Stress is a common experience for individuals, including college students. The pressure of increased responsibilities, poor time management, and uncertainty about the future contribute to heightened stress levels among students. Uncertainty about job prospects and future living arrangements can be overwhelming. Research indicates that the impact of stress on college students can lead to mental health problems, including depression. Stressful life events can influence an individual’s behavior and emotional responses, further elevating the risk of depression.
History of Trauma
College students who have a history of trauma or abuse are more susceptible to experiencing depression during their college years. The combination of past traumatic experiences, adjusting to a new environment, and encountering unfamiliar social settings increases the vulnerability to depression.
In 75% of cases, lifelong mental health conditions emerge by the age of 24, underscoring the importance of early intervention to prevent college-related depression. However, effectively addressing depression among college students can be challenging when they are physically distant from or hesitant to utilize on-campus health centers.
Seeking help can be particularly difficult considering that only 21% of two-year colleges provide mental health services. Even among those that offer such services, the available resources may be limited. Nonetheless, these institutions can provide contact information for professionals who can offer more comprehensive assistance and support.
Talk therapy, also known as psychotherapy, encompasses conversations between a person experiencing depression and a mental health professional. Various forms of talk therapy exist, including cognitive-behavioral therapy (CBT) or interpersonal therapy, which can be conducted individually or in a group setting.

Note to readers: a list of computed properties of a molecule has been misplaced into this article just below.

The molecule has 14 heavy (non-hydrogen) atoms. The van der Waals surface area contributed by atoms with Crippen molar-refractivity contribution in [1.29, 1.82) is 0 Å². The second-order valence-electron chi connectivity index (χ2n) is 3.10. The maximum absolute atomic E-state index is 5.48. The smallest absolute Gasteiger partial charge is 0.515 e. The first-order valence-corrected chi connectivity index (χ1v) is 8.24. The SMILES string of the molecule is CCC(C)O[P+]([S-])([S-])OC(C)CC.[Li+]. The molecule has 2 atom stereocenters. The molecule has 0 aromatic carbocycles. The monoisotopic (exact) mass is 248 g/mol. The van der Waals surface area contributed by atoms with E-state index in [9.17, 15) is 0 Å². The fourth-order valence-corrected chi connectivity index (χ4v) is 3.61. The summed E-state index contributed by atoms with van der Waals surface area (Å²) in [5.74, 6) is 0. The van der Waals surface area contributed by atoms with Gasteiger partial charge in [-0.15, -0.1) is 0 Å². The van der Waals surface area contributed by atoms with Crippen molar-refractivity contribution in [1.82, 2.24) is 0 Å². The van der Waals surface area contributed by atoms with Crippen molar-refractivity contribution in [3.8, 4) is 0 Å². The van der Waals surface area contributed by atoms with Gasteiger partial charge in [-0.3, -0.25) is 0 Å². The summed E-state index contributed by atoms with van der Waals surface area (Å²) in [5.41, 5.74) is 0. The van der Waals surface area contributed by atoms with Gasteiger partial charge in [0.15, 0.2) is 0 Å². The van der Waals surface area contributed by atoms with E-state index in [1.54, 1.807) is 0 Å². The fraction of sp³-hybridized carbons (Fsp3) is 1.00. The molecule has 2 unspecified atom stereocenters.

Through regular talk therapy sessions, students can:
Talk therapy provides an opportunity for individuals to explore their thoughts, emotions, and behaviors in a supportive and non-judgmental environment, with the aim of promoting personal growth, resilience, and improved mental well-being.
Antidepressant medications, such as selective serotonin reuptake inhibitors (SSRIs) or serotonin and norepinephrine reuptake inhibitors (SNRIs), are commonly prescribed to address severe depression. Medication management is employed on a case-by-case basis, considering the individual’s diagnosis and symptoms. The decision to include medication in the treatment plan is collaboratively determined by the clinical team and the patient.
College presents a demanding and stressful environment for numerous young individuals, making it challenging for students to seek assistance when confronted with symptoms of depression. As they navigate through new surroundings and significant life changes, depression symptoms may emerge, hindering their everyday functioning.
If you or a college student you care about is grappling with depression, we encourage you to reach out to Solace Treatment Center in Whittier, CA. Our dedicated team is here to address any inquiries you may have and provide you with comprehensive information about our specialized depression treatment program.